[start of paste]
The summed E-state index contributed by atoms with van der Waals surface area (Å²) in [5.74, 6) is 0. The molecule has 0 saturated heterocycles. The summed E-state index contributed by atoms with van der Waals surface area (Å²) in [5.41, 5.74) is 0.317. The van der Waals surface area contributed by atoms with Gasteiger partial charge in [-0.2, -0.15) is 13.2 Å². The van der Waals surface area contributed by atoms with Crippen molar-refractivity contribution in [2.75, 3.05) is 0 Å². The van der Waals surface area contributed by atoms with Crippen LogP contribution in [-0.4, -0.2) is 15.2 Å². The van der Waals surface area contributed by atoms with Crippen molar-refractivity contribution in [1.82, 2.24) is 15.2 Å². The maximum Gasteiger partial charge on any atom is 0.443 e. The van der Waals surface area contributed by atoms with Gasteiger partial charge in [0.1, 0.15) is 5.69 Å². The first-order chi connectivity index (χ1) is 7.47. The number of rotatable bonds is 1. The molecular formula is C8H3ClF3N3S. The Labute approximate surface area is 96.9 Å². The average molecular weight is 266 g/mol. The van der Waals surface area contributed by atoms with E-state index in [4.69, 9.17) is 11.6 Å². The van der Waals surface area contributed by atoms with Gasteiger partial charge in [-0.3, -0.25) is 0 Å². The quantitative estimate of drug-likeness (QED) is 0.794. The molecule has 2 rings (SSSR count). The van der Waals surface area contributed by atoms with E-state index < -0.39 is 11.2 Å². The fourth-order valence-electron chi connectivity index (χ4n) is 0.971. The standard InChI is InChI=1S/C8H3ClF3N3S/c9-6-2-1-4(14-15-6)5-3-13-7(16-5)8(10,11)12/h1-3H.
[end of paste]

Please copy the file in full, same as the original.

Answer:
The summed E-state index contributed by atoms with van der Waals surface area (Å²) in [5.74, 6) is 0. The molecule has 0 saturated heterocycles. The summed E-state index contributed by atoms with van der Waals surface area (Å²) in [5.41, 5.74) is 0.317. The van der Waals surface area contributed by atoms with Gasteiger partial charge in [-0.2, -0.15) is 13.2 Å². The van der Waals surface area contributed by atoms with Crippen molar-refractivity contribution in [2.75, 3.05) is 0 Å². The van der Waals surface area contributed by atoms with Crippen LogP contribution in [-0.4, -0.2) is 15.2 Å². The van der Waals surface area contributed by atoms with Crippen molar-refractivity contribution in [1.82, 2.24) is 15.2 Å². The maximum Gasteiger partial charge on any atom is 0.443 e. The van der Waals surface area contributed by atoms with Gasteiger partial charge in [0.1, 0.15) is 5.69 Å². The first-order chi connectivity index (χ1) is 7.47. The number of rotatable bonds is 1. The molecular formula is C8H3ClF3N3S. The Labute approximate surface area is 96.9 Å². The average molecular weight is 266 g/mol. The van der Waals surface area contributed by atoms with E-state index in [4.69, 9.17) is 11.6 Å². The van der Waals surface area contributed by atoms with Gasteiger partial charge in [-0.3, -0.25) is 0 Å². The quantitative estimate of drug-likeness (QED) is 0.794. The molecule has 2 rings (SSSR count). The van der Waals surface area contributed by atoms with E-state index < -0.39 is 11.2 Å². The fourth-order valence-electron chi connectivity index (χ4n) is 0.971. The standard InChI is InChI=1S/C8H3ClF3N3S/c9-6-2-1-4(14-15-6)5-3-13-7(16-5)8(10,11)12/h1-3H.